One of the mysteries of the English language finally explained.
1An informal social gathering at which coffee is served.
- ‘In Davos, 3,000 CEOs of the world's biggest companies, political leaders, leading academics, assorted opinion-makers, media and hangers-on gathered for the great globalization kaffeeklatsch known as the World Economic Forum.’
- ‘Town halls are one thing, but you can keep your catch-and-release handshake, your dandled baby, your pale-brew kaffeeklatsch.’
- ‘The first Kaffeeklatsch meeting of the spring 2008 semester is on Tuesday, February 5th.’
- ‘It's more kaffeeklatsch among the reporters arriving at 8: 30 to claim their seats than circus.’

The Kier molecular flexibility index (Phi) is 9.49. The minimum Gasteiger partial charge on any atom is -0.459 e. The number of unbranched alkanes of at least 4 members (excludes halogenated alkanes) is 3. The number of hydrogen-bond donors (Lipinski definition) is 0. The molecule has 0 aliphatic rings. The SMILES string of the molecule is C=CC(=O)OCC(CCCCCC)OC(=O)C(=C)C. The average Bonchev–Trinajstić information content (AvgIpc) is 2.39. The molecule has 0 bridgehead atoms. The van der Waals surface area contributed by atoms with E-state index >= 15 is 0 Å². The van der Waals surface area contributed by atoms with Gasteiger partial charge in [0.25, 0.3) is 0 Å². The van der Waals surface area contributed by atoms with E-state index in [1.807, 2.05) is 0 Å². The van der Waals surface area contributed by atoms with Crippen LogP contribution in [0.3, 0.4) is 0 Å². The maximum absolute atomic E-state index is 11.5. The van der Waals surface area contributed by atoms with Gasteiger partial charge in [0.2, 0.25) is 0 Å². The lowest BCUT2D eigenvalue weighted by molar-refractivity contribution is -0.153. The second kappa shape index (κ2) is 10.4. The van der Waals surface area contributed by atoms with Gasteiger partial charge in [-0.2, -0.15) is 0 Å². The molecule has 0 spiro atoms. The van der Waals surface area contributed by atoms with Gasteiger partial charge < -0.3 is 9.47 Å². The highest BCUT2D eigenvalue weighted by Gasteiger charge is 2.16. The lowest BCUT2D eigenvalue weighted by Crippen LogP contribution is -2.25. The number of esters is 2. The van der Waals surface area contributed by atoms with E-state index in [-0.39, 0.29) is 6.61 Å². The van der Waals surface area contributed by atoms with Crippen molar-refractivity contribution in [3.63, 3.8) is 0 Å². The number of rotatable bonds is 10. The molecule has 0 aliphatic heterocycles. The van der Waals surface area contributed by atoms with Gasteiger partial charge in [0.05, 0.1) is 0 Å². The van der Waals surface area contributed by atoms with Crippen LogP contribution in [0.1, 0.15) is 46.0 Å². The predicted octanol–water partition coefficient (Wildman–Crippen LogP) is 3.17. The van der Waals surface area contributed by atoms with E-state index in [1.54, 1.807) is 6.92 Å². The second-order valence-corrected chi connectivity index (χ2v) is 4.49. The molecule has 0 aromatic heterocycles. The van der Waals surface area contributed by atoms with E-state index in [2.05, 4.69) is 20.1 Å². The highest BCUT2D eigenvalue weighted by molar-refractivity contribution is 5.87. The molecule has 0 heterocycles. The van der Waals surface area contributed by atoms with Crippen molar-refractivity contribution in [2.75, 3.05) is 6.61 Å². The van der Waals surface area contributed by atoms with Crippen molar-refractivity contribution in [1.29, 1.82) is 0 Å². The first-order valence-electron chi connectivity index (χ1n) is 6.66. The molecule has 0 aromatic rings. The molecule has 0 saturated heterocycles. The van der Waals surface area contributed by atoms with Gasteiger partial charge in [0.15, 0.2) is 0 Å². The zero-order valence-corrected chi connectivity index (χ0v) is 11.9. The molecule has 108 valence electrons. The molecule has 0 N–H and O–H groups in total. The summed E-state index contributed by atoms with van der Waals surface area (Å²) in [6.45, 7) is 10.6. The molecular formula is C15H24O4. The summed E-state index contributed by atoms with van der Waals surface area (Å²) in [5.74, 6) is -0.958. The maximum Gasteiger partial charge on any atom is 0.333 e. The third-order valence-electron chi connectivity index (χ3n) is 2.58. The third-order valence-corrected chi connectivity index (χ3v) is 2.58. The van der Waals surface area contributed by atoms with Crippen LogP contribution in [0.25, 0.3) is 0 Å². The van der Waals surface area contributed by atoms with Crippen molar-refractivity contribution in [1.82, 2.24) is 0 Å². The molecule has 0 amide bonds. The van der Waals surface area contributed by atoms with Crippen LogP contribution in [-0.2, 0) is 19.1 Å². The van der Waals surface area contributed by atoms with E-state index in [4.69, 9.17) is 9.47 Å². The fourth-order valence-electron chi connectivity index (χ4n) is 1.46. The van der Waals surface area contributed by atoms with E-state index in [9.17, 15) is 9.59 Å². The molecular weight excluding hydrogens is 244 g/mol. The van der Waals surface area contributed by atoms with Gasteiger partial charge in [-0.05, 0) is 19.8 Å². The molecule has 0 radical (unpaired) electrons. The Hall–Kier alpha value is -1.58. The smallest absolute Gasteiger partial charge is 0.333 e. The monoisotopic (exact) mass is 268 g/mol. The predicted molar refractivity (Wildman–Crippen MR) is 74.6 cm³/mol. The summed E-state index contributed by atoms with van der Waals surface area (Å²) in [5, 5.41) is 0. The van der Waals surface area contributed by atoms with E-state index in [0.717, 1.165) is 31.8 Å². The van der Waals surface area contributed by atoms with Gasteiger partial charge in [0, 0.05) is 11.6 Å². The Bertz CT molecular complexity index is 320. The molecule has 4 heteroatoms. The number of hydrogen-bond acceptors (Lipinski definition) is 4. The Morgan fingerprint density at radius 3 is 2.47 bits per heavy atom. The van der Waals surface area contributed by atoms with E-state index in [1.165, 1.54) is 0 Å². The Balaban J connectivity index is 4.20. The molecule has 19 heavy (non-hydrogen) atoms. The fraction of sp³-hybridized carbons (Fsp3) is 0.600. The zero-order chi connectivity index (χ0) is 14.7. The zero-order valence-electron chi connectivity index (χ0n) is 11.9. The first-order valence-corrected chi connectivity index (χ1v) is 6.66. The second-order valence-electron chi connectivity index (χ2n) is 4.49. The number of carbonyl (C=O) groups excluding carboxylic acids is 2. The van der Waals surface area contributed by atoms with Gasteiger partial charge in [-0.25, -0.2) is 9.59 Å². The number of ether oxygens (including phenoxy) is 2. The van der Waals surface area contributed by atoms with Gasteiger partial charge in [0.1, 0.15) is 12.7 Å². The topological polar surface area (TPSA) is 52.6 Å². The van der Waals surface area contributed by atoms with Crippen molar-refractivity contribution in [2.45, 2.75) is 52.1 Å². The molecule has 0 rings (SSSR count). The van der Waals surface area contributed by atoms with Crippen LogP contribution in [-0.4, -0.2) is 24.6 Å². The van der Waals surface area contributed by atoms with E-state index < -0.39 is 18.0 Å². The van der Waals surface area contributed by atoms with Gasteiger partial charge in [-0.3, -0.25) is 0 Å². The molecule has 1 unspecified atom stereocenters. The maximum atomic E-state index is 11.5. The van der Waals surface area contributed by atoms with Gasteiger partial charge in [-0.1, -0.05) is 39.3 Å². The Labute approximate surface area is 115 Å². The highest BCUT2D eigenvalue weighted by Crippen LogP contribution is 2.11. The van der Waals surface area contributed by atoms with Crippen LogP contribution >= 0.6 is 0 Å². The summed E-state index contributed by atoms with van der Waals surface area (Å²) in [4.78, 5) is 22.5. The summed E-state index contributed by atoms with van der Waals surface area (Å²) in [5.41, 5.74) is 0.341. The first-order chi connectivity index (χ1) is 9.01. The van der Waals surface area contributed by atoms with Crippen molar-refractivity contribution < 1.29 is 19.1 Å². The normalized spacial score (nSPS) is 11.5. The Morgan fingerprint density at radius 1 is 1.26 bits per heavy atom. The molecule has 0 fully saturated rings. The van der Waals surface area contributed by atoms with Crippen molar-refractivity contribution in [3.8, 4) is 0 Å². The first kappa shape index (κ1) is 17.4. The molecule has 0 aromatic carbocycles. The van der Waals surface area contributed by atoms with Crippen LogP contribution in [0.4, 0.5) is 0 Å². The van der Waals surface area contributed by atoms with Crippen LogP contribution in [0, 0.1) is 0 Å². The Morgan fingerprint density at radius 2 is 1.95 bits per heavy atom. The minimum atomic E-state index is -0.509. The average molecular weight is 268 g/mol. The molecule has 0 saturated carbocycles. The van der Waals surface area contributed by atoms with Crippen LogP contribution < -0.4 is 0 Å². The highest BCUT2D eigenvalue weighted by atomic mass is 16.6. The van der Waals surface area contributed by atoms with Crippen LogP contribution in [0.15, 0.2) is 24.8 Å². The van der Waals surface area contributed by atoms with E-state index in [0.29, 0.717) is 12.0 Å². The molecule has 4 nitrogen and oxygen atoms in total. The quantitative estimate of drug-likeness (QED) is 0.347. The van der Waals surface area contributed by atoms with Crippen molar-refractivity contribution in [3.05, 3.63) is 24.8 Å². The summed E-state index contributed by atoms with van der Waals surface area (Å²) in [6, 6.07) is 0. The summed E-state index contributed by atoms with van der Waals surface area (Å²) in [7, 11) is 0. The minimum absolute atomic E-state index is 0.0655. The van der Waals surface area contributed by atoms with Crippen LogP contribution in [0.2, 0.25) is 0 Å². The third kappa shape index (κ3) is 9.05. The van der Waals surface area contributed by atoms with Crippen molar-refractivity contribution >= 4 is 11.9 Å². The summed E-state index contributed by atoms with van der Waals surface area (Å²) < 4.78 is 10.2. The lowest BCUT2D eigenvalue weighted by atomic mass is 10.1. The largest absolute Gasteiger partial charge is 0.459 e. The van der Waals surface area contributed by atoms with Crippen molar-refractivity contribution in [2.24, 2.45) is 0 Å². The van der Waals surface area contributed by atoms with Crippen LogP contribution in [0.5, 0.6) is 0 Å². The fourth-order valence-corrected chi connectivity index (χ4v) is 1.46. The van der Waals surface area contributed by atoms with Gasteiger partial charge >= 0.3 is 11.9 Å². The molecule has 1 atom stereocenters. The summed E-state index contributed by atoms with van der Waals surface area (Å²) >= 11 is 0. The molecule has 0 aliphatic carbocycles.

- ‘Appearances at coffee shops and kaffeeklatsches have symbolic import, and hardworking office holders are still sometimes seen at town meeting-type events.’
- ‘But can he connect one-on-one with voters in New Hampshire kaffeeklatsches?’
- ‘I first came across this when there was a group of middle-aged women using the ultra-hip word.com bulletin boards as a kind of online kaffeeklatsch.’
- 1.1 Talking or gossip at an informal gathering where coffee is served.
- ‘I was talking with Allen Ginsberg over kaffeeklatsch some time in the late 80's the first time I heard the mention of Charles Plymell.’
German, from Kaffee ‘coffee’ + Klatsch ‘gossip’.
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